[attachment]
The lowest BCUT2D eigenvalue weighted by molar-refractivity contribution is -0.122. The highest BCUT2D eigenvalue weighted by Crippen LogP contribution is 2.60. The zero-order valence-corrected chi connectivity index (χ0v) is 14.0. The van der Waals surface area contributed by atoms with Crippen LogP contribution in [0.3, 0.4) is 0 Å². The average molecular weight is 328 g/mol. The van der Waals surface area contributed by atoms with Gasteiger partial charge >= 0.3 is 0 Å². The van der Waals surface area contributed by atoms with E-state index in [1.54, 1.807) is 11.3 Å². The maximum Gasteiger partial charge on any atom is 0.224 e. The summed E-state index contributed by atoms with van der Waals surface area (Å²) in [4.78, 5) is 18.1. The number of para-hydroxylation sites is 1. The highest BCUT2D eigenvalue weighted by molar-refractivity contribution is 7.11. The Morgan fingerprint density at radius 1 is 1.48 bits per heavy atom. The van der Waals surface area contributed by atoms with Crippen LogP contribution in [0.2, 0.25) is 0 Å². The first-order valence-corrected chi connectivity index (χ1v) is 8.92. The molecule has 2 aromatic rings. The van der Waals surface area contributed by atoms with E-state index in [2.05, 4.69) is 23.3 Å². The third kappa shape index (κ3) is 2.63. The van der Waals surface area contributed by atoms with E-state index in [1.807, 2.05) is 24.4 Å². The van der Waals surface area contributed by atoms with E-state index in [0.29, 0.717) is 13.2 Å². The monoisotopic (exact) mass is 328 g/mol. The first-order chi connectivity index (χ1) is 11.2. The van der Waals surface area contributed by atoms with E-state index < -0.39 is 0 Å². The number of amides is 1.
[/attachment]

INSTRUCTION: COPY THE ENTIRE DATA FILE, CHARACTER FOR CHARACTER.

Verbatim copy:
The lowest BCUT2D eigenvalue weighted by molar-refractivity contribution is -0.122. The highest BCUT2D eigenvalue weighted by Crippen LogP contribution is 2.60. The zero-order valence-corrected chi connectivity index (χ0v) is 14.0. The van der Waals surface area contributed by atoms with Crippen LogP contribution in [0.3, 0.4) is 0 Å². The average molecular weight is 328 g/mol. The van der Waals surface area contributed by atoms with Gasteiger partial charge >= 0.3 is 0 Å². The van der Waals surface area contributed by atoms with E-state index in [1.54, 1.807) is 11.3 Å². The maximum Gasteiger partial charge on any atom is 0.224 e. The summed E-state index contributed by atoms with van der Waals surface area (Å²) in [4.78, 5) is 18.1. The number of para-hydroxylation sites is 1. The highest BCUT2D eigenvalue weighted by molar-refractivity contribution is 7.11. The Morgan fingerprint density at radius 1 is 1.48 bits per heavy atom. The van der Waals surface area contributed by atoms with Crippen LogP contribution in [0.2, 0.25) is 0 Å². The first-order valence-corrected chi connectivity index (χ1v) is 8.92. The molecule has 2 aromatic rings. The van der Waals surface area contributed by atoms with E-state index in [2.05, 4.69) is 23.3 Å². The third kappa shape index (κ3) is 2.63. The van der Waals surface area contributed by atoms with E-state index in [1.807, 2.05) is 24.4 Å². The van der Waals surface area contributed by atoms with E-state index in [0.29, 0.717) is 13.2 Å². The monoisotopic (exact) mass is 328 g/mol. The first-order chi connectivity index (χ1) is 11.2. The van der Waals surface area contributed by atoms with E-state index < -0.39 is 0 Å². The number of amides is 1.